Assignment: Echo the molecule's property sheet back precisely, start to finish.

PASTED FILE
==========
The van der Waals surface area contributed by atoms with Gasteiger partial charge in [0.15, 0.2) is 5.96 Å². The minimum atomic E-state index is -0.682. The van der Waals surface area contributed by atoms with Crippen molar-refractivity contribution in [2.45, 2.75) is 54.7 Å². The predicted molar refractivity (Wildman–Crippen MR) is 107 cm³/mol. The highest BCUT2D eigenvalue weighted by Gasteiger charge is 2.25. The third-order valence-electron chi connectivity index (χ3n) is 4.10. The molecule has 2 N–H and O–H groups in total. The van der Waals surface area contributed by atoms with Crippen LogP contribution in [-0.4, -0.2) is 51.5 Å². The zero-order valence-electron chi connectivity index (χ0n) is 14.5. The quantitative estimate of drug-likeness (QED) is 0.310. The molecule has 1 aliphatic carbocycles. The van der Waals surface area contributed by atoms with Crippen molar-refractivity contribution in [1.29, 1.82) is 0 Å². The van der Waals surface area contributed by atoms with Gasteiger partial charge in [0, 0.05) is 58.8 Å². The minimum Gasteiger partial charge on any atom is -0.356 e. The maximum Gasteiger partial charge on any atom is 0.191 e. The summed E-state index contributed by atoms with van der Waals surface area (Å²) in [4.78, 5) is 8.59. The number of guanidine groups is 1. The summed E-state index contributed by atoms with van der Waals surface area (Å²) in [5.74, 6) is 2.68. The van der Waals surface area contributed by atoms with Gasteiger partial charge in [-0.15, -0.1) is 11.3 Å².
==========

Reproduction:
The van der Waals surface area contributed by atoms with Gasteiger partial charge in [0.15, 0.2) is 5.96 Å². The minimum atomic E-state index is -0.682. The van der Waals surface area contributed by atoms with Crippen molar-refractivity contribution in [2.45, 2.75) is 54.7 Å². The predicted molar refractivity (Wildman–Crippen MR) is 107 cm³/mol. The highest BCUT2D eigenvalue weighted by Gasteiger charge is 2.25. The third-order valence-electron chi connectivity index (χ3n) is 4.10. The molecule has 2 N–H and O–H groups in total. The van der Waals surface area contributed by atoms with Crippen LogP contribution in [-0.4, -0.2) is 51.5 Å². The zero-order valence-electron chi connectivity index (χ0n) is 14.5. The quantitative estimate of drug-likeness (QED) is 0.310. The molecule has 1 aliphatic carbocycles. The van der Waals surface area contributed by atoms with Crippen molar-refractivity contribution in [1.29, 1.82) is 0 Å². The van der Waals surface area contributed by atoms with Gasteiger partial charge in [0, 0.05) is 58.8 Å². The minimum Gasteiger partial charge on any atom is -0.356 e. The maximum Gasteiger partial charge on any atom is 0.191 e. The summed E-state index contributed by atoms with van der Waals surface area (Å²) in [4.78, 5) is 8.59. The number of guanidine groups is 1. The summed E-state index contributed by atoms with van der Waals surface area (Å²) in [5.74, 6) is 2.68. The van der Waals surface area contributed by atoms with Gasteiger partial charge in [-0.15, -0.1) is 11.3 Å².